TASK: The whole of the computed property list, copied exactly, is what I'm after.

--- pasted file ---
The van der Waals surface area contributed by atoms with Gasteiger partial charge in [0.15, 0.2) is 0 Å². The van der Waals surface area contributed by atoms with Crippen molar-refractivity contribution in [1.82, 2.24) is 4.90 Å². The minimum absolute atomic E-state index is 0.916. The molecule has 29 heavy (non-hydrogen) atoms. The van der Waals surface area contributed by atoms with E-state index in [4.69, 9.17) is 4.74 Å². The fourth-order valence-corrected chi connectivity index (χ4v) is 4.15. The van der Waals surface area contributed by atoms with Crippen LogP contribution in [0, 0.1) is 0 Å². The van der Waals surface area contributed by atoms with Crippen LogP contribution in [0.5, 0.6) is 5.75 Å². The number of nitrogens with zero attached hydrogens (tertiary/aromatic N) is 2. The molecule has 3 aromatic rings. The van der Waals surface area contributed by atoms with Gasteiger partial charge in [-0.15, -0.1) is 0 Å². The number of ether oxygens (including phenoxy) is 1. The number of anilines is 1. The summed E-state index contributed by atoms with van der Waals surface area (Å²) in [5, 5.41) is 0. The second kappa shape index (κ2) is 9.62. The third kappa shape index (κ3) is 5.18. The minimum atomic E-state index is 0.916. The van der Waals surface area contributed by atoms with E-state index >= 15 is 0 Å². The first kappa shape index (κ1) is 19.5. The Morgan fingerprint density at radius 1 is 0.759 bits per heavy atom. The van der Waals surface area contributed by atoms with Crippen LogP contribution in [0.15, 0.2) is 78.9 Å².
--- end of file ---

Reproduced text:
The van der Waals surface area contributed by atoms with Gasteiger partial charge in [0.15, 0.2) is 0 Å². The van der Waals surface area contributed by atoms with Crippen molar-refractivity contribution in [1.82, 2.24) is 4.90 Å². The minimum absolute atomic E-state index is 0.916. The molecule has 29 heavy (non-hydrogen) atoms. The van der Waals surface area contributed by atoms with E-state index in [4.69, 9.17) is 4.74 Å². The fourth-order valence-corrected chi connectivity index (χ4v) is 4.15. The van der Waals surface area contributed by atoms with Crippen LogP contribution in [0, 0.1) is 0 Å². The van der Waals surface area contributed by atoms with Crippen LogP contribution in [0.5, 0.6) is 5.75 Å². The number of nitrogens with zero attached hydrogens (tertiary/aromatic N) is 2. The molecule has 3 aromatic rings. The van der Waals surface area contributed by atoms with Gasteiger partial charge in [-0.15, -0.1) is 0 Å². The number of ether oxygens (including phenoxy) is 1. The number of anilines is 1. The summed E-state index contributed by atoms with van der Waals surface area (Å²) in [5, 5.41) is 0. The second kappa shape index (κ2) is 9.62. The third kappa shape index (κ3) is 5.18. The minimum atomic E-state index is 0.916. The van der Waals surface area contributed by atoms with E-state index >= 15 is 0 Å². The first kappa shape index (κ1) is 19.5. The Morgan fingerprint density at radius 1 is 0.759 bits per heavy atom. The van der Waals surface area contributed by atoms with Crippen LogP contribution in [0.15, 0.2) is 78.9 Å².